Puerto Roque – back into Extremadura, but only just

We’re staying just west of the Portuguese – Spanish border, near Marvão (in sight of its Marvã-ous castle)… in order to climb at Escusa. We thought that it was completely out on a limb, and miles from any other climbing area, until Gary, our helpful host at Camping Asseiceira, pointed out Puerto Roque just over the border into Extremadura. Sure enough, it features in Donde Escalar (3 karabiners) and a Web search yielded a handy topo:http://paredesdelmundo.blogspot.com/2008/07/escalada-en-extremadura-puerto-roque.html?m=1All of a sudden a one-crag stopover had turned into a two-crag (and two-country!) mini-break.It’s easy to spot the crag, just a kilometer over the border into Spain, part of a long rocky ridge visible behind the Repsol garage where you park.Easy… until you try to find the path shown in the topo, which absolutely doesn’t exist on the ground. A friendly chat with the forecourt staff, in my very limited Spanish, reveals the answer. Head along the road for about 200m (further into Spain) and you’ll find the path marked by a cairn, just after the Armco barrier ends. Here’s a Wikiloc to help:https://www.wikiloc.com/rock-climbing-trails/puerto-roque-escalada-approach-46753169There are three developed sectors,… and the path brings you to the middle one: Matchacas Mitad.… a barrel shaped 20m wedge of granite with a slabby upper wall protected by a bulging first few metres.We’d been hoping that a foray into Spain would bring a relief from the stiff grading we’d experienced across most of Portugal, but these looked tough. Just how tough was made clear about 15mins later when I found myself sitting on the second bolt on Burratino, a V+, trying to figure out where the holds were! The ignominy!Having got the measure of the place I managed a couple of desperate 6as including La ATS PechagonaMoving rightwards you arrive at Sector Yosemite (obviously named by someone with a wry sense of humour or distinct lack of climbing knowledge)This climbed more like slate than granite, with some very thin edges on Mescalito, 6aHelen really enjoyed Los Piccarocos… despite being buzzed by one of the numerous Bonelli Eagles on border patrol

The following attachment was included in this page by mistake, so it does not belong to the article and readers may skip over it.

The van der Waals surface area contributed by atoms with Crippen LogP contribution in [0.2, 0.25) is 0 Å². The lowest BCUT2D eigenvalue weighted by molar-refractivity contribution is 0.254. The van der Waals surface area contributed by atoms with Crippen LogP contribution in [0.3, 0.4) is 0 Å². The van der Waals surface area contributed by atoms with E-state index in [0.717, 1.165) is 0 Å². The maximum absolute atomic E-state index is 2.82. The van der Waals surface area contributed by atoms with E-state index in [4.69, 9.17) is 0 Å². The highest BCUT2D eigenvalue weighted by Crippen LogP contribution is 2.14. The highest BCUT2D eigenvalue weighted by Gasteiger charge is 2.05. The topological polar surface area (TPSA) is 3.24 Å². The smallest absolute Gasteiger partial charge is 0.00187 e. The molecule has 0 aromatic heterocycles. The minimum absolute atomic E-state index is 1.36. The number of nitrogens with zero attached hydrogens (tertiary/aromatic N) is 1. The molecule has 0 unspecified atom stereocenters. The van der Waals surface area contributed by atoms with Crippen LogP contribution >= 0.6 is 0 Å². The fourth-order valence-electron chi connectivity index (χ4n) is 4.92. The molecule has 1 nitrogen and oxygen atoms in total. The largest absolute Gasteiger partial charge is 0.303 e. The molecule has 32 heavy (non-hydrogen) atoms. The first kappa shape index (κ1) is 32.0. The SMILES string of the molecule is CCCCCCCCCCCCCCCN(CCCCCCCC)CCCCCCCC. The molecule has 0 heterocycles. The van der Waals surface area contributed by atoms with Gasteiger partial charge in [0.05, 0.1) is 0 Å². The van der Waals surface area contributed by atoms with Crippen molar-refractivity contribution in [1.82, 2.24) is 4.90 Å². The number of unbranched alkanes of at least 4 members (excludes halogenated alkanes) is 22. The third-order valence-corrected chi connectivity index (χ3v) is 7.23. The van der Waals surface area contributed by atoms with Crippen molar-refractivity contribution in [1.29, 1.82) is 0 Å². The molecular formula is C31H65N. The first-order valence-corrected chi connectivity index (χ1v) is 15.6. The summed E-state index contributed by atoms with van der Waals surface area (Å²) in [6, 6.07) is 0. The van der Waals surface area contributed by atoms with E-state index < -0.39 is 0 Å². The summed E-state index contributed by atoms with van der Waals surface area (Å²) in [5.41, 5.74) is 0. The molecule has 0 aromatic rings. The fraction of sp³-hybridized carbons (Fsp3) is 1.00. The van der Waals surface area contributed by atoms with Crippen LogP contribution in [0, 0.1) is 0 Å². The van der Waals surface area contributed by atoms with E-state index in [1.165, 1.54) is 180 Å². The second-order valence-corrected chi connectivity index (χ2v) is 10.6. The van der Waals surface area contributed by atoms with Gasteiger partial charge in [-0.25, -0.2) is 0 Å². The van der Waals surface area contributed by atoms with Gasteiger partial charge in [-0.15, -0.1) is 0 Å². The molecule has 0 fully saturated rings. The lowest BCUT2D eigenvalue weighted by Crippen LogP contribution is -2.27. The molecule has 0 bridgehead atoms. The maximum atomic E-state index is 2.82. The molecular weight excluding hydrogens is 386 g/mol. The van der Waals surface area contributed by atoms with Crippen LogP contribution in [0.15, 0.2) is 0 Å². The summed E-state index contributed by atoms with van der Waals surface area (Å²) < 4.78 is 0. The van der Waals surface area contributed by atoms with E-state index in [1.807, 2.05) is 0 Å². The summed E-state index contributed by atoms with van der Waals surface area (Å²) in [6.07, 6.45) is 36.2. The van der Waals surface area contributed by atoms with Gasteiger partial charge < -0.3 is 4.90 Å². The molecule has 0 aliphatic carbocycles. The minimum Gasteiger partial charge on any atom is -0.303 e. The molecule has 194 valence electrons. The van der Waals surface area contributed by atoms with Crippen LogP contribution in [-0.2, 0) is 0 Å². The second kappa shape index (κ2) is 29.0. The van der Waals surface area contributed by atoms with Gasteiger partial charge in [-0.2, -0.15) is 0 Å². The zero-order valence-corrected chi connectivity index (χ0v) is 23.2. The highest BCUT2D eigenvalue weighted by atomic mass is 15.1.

A gorgeous spot to spend a sunny afternoon, but you’d be well advised to leave your ego back at the campsite!

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